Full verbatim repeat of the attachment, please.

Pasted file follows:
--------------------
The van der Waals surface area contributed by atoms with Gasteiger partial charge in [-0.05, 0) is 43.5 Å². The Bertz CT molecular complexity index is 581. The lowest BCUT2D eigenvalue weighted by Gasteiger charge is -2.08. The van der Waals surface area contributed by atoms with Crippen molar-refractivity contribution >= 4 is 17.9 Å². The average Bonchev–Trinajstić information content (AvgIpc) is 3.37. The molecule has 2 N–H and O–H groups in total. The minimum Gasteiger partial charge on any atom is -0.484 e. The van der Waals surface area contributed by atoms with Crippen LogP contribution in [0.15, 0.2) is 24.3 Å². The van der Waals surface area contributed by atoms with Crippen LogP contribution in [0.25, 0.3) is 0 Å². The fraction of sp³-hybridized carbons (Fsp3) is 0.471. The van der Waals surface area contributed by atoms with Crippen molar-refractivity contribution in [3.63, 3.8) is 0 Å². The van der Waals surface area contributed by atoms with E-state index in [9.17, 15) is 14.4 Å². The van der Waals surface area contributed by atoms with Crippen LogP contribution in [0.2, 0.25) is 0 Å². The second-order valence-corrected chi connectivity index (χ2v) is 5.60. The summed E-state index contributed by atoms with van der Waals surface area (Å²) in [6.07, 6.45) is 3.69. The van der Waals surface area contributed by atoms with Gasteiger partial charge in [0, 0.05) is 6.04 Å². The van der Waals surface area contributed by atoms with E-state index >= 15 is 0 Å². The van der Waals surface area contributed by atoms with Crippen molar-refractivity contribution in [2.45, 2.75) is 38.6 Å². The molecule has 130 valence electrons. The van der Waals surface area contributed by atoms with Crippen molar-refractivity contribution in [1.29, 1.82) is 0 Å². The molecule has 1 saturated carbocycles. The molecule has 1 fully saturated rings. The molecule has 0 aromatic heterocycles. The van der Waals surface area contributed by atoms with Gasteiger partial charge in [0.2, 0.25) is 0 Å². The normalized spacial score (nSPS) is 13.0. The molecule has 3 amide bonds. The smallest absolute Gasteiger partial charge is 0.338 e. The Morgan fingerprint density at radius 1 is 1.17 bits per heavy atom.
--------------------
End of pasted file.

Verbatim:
The van der Waals surface area contributed by atoms with Gasteiger partial charge in [-0.05, 0) is 43.5 Å². The Bertz CT molecular complexity index is 581. The lowest BCUT2D eigenvalue weighted by Gasteiger charge is -2.08. The van der Waals surface area contributed by atoms with Crippen molar-refractivity contribution >= 4 is 17.9 Å². The average Bonchev–Trinajstić information content (AvgIpc) is 3.37. The molecule has 2 N–H and O–H groups in total. The minimum Gasteiger partial charge on any atom is -0.484 e. The van der Waals surface area contributed by atoms with Crippen LogP contribution in [0.15, 0.2) is 24.3 Å². The van der Waals surface area contributed by atoms with Crippen LogP contribution in [0.25, 0.3) is 0 Å². The fraction of sp³-hybridized carbons (Fsp3) is 0.471. The van der Waals surface area contributed by atoms with Crippen molar-refractivity contribution in [3.63, 3.8) is 0 Å². The van der Waals surface area contributed by atoms with E-state index in [9.17, 15) is 14.4 Å². The van der Waals surface area contributed by atoms with Crippen LogP contribution in [0.2, 0.25) is 0 Å². The second-order valence-corrected chi connectivity index (χ2v) is 5.60. The summed E-state index contributed by atoms with van der Waals surface area (Å²) in [6.07, 6.45) is 3.69. The van der Waals surface area contributed by atoms with Gasteiger partial charge in [0, 0.05) is 6.04 Å². The van der Waals surface area contributed by atoms with E-state index >= 15 is 0 Å². The van der Waals surface area contributed by atoms with Crippen molar-refractivity contribution in [2.45, 2.75) is 38.6 Å². The molecule has 130 valence electrons. The van der Waals surface area contributed by atoms with Crippen molar-refractivity contribution in [1.29, 1.82) is 0 Å². The molecule has 1 saturated carbocycles. The molecule has 1 fully saturated rings. The molecule has 0 aromatic heterocycles. The van der Waals surface area contributed by atoms with Gasteiger partial charge in [0.2, 0.25) is 0 Å². The normalized spacial score (nSPS) is 13.0. The molecule has 3 amide bonds. The smallest absolute Gasteiger partial charge is 0.338 e. The Morgan fingerprint density at radius 1 is 1.17 bits per heavy atom.